This number begins the sixth year of publication of this magazine. We take this occasion to thank our readers for the cordial support that they have given it, and to say that plans are now being perfected for increasing both the size and scope of the contents of future numbers. The; many complimentary letters which we are constantly receiving is most encouraging evidence that the magazine is of practical value to those reading it. Repeated instances have come to our attention where articles in this magazine have been utilized for direct monetary benefit. Two of these instances are given as illustrations: A carpenter in a ■ear-by city made, during bis leisure time, several pieces of furniture described in the magazine. A visitor, chancing to see them, was so much pleased with their appearance that he purchased them at a juice which gave the maker a substantial return lor the time spent in making them. The success of these articles being so satisfactory, be continued making furniture, finding a ready sale for the same, and is now giving a very considerable portion of his time to this work, finding it more productive than his regular trade. He has made in the interim, a foot power saw table and band saw, which greatly facilitates the work. Another carpenter, living in a sea-coast town, has made quite a number of skiffs which he sells readily to yachtsmen at good prices. It is quite probable that many other readers who have leisure time and a fair degree of skill in woodworking could develop a similar line of business.

We would again call attention to the necessity of giving both the old and the new address whenever change in the mailing directions is sent us. We have also received a number of letters recently, without signatures. Should any one have failed to have received a reply to their inquiry or letter, the reason for this may be as above.

The time is approaching when we begin to think of Christmas and what we will do in the way of Christmas gifts. For that reason quite a number of articles are described in this number which are particularly suitable for that purpose, all of which may be easily made by one possessing ordinary skill with tools. The i back numbers of the magazine also contain many.articles describing things equally suitable. The advertising columns of the September issue give a list of articles on furniture, and in this number is a list of games, etc. A gift which is the product of the giver's skill carries with it associations not found in things purchased, and the enhanced sentiment adds much to the pleasure of both the giver and the receiver.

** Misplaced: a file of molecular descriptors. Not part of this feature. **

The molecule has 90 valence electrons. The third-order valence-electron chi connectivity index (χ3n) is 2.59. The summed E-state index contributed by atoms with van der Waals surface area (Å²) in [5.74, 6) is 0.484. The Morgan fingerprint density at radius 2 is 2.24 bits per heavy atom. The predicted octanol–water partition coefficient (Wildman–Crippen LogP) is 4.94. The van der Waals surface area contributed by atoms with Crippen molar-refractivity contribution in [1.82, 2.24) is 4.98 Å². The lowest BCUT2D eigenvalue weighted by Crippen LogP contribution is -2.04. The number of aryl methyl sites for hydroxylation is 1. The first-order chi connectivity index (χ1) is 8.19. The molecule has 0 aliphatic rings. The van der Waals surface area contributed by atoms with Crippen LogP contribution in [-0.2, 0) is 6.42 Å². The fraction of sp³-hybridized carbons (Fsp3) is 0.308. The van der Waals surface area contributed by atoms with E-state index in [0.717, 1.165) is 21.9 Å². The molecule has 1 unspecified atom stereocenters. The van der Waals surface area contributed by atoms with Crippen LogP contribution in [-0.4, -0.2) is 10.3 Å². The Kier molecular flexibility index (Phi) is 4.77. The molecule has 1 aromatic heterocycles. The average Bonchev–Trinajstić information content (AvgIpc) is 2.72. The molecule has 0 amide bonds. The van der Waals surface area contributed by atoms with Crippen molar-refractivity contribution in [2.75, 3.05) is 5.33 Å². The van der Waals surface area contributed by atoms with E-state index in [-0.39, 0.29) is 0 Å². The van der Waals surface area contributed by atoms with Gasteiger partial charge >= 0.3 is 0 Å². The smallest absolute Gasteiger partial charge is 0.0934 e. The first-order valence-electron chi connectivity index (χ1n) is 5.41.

The auxilliary yawl, a description of which begins in this number, is a type of boat which has become very popular during the last few years, and we are confident that readers interested in boat building will welcome these articles. The boat is large enough to be comfortable for cruising along the shore, and yet not too large to be beyond the capacity of the amateur builder. We shall in an early number give the lines for a boat 30 feet long, so that those who prefer a larger boat can build the same from the description given, which will be very complete regarding the details of construction.

the cordial reception given the recent articles on boatbuilding has been very gratifying, and we shall hereafter, in addition to the descriptions published, give the lines of various types of boats which would be of interest to amateur builders.

Owing to the large demand for back numbers containing the descriptions of small boats, we have published a reprint of the following boats:-20 foot speed launch, sailing dory, rowing skiff, 9 foot skiff tender, sectional skiff and canvas canoe, which together with "Boat Sailing for Amateurs " are issued in one hook, which will be sent postpaid for 25 cents.